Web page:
Sunday, 01 Oct 2023

Face masks are still a good idea at the doctor's office, study says

Face masks are still a good idea at the doctor's office, study says

Signs urging everyone to mask up have largely disappeared from places like grocery stores and schools in the third year of the Covid-19 pandemic. But they remain in many medical offices, and a study published Monday says they might still be a good idea.

Even after the expiration of the US public health emergency declaration and with many Americans moving away from pandemic precautions, masks continue to offer some protection, reducing your risk of catching Covid-19 in a community setting like in a close doctor and patient interaction, according to the study, which reviewed the latest science on the protective quality of masks.

The study, published in the journal the Annals of Internal Medicine, also found that there wasn't a significant difference in protection between surgical masks and N95 respirators in a health care setting. N95s may be slightly more beneficial, but that wasn't completely clear from the research.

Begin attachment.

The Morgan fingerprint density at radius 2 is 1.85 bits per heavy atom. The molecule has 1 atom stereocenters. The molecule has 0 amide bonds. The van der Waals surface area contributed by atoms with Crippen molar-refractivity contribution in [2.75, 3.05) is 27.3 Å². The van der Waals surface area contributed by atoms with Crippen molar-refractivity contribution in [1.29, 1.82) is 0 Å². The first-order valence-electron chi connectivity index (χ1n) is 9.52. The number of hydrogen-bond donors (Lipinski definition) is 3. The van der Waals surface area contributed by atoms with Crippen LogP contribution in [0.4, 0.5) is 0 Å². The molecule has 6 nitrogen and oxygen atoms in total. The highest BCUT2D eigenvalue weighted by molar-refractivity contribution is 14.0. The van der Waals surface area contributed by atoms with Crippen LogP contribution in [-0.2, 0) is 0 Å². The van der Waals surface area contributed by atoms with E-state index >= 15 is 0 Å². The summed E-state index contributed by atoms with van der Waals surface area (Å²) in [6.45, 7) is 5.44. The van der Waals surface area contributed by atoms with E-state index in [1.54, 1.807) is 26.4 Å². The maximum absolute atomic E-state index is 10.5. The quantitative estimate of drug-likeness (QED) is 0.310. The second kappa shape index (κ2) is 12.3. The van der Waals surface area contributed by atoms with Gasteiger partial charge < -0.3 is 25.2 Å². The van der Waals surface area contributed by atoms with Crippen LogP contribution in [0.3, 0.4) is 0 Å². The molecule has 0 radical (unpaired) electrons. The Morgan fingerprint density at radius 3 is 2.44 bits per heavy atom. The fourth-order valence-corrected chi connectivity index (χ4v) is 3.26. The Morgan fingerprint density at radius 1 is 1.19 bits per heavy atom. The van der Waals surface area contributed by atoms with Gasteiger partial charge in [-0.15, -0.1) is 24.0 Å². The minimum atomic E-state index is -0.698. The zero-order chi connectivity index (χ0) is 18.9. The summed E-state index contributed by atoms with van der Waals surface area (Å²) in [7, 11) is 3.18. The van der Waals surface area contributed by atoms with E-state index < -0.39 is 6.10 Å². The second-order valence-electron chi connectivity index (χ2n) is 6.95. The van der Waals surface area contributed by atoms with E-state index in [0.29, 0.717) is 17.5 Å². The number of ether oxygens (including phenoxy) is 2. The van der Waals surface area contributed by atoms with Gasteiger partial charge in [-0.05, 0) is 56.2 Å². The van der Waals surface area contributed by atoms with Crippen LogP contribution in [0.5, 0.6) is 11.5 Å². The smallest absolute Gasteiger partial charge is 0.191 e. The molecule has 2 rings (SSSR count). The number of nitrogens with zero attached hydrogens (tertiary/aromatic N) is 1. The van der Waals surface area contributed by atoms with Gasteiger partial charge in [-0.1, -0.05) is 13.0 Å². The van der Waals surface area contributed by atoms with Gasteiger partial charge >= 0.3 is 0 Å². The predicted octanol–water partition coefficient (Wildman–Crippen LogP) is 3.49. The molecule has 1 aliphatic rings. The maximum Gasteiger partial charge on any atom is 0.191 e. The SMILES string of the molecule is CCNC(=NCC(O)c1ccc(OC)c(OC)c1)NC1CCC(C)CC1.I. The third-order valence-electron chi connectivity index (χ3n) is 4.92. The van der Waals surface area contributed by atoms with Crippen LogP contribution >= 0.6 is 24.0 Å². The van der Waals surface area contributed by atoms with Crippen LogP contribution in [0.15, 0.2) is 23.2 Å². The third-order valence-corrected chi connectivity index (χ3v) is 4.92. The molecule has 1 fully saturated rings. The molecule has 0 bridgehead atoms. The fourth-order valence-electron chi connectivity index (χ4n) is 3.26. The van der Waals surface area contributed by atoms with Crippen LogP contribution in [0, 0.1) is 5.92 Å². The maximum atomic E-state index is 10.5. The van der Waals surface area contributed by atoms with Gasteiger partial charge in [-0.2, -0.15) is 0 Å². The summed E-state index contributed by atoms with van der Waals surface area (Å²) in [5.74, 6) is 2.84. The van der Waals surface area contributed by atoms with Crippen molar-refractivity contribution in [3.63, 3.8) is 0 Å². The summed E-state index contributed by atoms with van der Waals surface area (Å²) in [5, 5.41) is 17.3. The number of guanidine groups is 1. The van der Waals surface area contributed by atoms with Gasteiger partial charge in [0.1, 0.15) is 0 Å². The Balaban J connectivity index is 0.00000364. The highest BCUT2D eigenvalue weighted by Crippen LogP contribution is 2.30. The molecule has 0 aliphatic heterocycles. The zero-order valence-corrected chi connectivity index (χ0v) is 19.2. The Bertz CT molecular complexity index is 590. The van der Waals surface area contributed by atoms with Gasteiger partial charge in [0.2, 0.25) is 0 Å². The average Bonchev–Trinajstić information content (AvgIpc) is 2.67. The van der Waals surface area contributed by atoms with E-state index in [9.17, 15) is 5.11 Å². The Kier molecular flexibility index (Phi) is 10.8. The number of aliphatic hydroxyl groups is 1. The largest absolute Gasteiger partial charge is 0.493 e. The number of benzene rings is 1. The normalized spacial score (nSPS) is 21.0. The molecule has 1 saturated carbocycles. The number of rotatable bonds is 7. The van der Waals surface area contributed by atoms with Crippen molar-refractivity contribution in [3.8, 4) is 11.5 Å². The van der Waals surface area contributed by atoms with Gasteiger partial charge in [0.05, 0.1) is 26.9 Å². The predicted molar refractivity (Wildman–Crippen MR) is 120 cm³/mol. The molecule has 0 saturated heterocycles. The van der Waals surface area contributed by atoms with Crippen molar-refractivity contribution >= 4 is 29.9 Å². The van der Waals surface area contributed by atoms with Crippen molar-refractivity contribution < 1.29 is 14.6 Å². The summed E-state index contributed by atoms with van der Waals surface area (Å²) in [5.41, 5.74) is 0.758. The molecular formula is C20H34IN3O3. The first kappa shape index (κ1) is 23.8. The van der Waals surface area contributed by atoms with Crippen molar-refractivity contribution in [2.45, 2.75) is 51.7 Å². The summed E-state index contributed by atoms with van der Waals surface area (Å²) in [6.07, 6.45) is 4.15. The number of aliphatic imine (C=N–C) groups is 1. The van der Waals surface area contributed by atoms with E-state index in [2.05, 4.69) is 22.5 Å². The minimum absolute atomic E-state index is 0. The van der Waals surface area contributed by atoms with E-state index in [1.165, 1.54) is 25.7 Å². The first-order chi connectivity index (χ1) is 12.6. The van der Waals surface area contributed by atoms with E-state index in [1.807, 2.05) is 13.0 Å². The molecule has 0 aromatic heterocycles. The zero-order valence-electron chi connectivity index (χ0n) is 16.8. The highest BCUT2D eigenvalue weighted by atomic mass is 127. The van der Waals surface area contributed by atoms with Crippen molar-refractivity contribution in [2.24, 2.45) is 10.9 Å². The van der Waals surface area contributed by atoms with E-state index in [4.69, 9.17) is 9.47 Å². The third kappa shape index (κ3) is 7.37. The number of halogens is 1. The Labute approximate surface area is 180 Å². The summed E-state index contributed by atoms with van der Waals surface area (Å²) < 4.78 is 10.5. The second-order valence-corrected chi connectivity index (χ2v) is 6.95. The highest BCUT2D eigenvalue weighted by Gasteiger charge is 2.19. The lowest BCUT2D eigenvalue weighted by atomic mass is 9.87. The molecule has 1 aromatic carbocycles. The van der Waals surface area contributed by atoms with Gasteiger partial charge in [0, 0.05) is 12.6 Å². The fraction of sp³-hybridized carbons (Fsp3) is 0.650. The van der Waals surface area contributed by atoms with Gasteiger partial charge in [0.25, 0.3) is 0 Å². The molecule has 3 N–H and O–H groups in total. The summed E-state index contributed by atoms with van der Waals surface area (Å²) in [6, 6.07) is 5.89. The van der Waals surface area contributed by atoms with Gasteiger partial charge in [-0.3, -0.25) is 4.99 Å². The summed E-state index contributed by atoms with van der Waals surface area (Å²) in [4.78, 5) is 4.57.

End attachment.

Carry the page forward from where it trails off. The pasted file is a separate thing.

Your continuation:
The researchers reviewed three randomized trials and 21 observational studies from around the world to understand what the evidence says about the effectiveness of N95, surgical and cloth masks to reduce transmission of Covid-19.

Some of the research they used had limitations. Evidence on surgical vs. cloth masks, for instance, or more- vs. less-consistent mask use was "insufficient," the researchers wrote.

In an editorial published alongside the new study, Drs. Tara Palmore of George Washington University School of Medicine and David Henderson of the National Institutes of Health note that mask use became a politicized topic during the pandemic. Because gold standard evidence about their protectiveness is not available, they say, masks for patients and health care personnel should be considered a good safety measure.

Lab studies show that surgical masks and respirators are good at limiting the spread of aerosols and droplets from people who are sick with the flu, coronaviruses and other respiratory viruses. Although not 100% effective, they substantially reduce the quantities of the virus that get expelled when someone is talking or coughing.

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